"oh you haven’t truly watched a film if you didn’t watch it on the big screen" mumbles the bourgeois dipshit

03

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Re: Who's Next To Croak?
« Reply #1465 on: December 04, 2013, 08:11:46 PM »
0
i thought vin diesel got in the wreck at the end

Ravi

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Re: Who's Next To Croak?
« Reply #1466 on: December 15, 2013, 12:13:47 PM »
0
Peter O'Toole, star of Lawrence of Arabia, dies aged 81
Actor who shot to fame in David Lean's 1962 masterpiece and received eight Oscar nominations has died in hospital in London
Robert Booth
theguardian.com, Sunday 15 December 2013 12.58 EST

The actor Peter O'Toole, who found stardom in David Lean's masterpiece Lawrence of Arabia, has died aged 81, his agent has said.

The acclaimed leading man who overcame stomach cancer in the 1970s passed away on Saturday at the Wellington hospital in London following a long illness, Steve Kenis said.

O'Toole announced last year he was stopping acting saying: "I bid the profession a dry-eyed and profoundly grateful farewell."

He said his career on stage and screen fulfilled him emotionally and financially, bringing him together "with fine people, good companions with whom I've shared the inevitable lot of all actors: flops and hits."

Early in his career O'Toole became emblematic of a new breed of hard-drinking Hollywood hellraiser.

"We heralded the '60s," he once said. "Me, [Richard] Burton, Richard Harris; we did in public what everyone else did in private then, and does for show now. We drank in public, we knew about pot."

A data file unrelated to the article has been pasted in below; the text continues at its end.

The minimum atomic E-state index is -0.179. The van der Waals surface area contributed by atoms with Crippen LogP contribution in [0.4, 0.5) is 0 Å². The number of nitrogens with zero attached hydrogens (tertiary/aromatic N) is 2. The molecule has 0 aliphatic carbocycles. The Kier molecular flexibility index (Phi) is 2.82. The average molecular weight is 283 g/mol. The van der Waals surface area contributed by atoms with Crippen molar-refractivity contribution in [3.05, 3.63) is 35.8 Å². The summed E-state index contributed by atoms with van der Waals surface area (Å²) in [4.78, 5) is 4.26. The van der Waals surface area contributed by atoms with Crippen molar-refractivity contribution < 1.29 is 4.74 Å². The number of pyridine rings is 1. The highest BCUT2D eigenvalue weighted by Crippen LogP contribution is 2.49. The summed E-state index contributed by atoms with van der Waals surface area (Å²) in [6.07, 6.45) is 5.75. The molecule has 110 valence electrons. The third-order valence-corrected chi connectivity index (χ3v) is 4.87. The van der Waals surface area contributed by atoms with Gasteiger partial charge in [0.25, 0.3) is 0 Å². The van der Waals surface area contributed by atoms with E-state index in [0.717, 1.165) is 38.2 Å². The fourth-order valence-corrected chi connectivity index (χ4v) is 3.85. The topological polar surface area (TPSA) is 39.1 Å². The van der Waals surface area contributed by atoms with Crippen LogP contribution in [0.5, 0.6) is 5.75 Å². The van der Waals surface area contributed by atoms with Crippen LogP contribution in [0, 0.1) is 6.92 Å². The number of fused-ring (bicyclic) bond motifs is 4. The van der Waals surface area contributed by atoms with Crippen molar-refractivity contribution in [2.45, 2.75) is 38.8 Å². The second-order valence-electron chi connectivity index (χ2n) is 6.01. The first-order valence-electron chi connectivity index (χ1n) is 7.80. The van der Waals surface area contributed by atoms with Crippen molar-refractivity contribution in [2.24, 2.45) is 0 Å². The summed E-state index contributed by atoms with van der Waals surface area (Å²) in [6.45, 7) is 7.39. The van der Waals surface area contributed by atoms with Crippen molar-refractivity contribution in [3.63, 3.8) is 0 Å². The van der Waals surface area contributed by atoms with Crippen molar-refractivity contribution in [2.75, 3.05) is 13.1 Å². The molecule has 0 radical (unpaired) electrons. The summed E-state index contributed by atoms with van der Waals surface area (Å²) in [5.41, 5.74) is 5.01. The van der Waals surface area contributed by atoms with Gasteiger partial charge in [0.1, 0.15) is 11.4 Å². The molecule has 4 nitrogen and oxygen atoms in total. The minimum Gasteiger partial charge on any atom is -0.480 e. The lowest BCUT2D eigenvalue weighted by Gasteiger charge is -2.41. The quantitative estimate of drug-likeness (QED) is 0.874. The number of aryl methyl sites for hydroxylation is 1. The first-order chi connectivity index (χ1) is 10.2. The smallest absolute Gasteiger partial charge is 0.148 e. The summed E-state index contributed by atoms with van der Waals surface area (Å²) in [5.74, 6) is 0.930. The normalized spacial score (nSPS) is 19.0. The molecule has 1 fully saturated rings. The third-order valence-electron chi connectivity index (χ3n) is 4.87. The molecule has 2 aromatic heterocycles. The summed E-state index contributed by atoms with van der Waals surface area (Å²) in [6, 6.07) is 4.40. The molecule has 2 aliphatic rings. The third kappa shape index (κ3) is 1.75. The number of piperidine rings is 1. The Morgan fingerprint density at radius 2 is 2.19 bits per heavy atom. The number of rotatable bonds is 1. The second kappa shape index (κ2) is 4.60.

Last month it was reported he had been coaxed out of retirement to act in a film about ancient Rome called Katherine of Alexandria in which he would play Cornelius Gallus, a palace orator.

O'Toole is believed to have been born in Connemara in County Galway in Ireland, and lived in London. He shot to stardom in the 1962 film of TE Lawrence's life story and went on to star in Goodbye Mr Chips, The Ruling Class, The Stunt Man and My Favourite Year. He received an honorary Oscar in 2003 after receiving eight nominations and no wins - an unassailed record.

He is survived by his two daughters, Pat and Kate O'Toole, from his marriage to actress Siân Phillips, and his son, Lorcan O'Toole, by Karen Brown.

03

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Re: Who's Next To Croak?
« Reply #1467 on: December 15, 2013, 04:04:57 PM »
0
as a sign of remembrance, i will be referring to everyone as a 'toole' today.

MacGuffin

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Re: Who's Next To Croak?
« Reply #1468 on: December 15, 2013, 06:54:33 PM »
+2
As a sign of remembrance, I will refer to him as Peter Tool star of Lawrence of Labia.
“Don't think about making art, just get it done. Let everyone else decide if it's good or bad, whether they love it or hate it. While they are deciding, make even more art.” - Andy Warhol


Skeleton FilmWorks

jenkins

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Re: Who's Next To Croak?
« Reply #1469 on: February 03, 2014, 02:09:51 PM »
0
less tragic, bc he was 92 years old, miklós jancsó died on january 31. tbh my sadness about this is heightened since it took me three days and a lit website to find out. the site has an excellent tributary piece and i'll just quote it

Quote
Jancsó is perhaps best known for his work in the late 60s and early 70s, which saw him systematically exploring the question of how few takes he could use to make a film, while simultaneously exploring how complex those takes could be in terms of staging. The 87-minute-long Red Psalm consists of 27 elaborately designed shots[...]; in this way, the film was a forerunner of Aleksandr Sokurov’s 2002 single-take feature Russian Ark, as well as Alfonso Cuarón’s recent Gravity. (Cuarón named Jancsó as his primary influence in [an] Empire interview). Fellow Hungarian Béla Tarr was also much influenced by the man’s work, and has called him “the greatest Hungarian director of all time.”
http://htmlgiant.com/film/r-i-p-miklos-jancso/
Every perspective is an act of creation.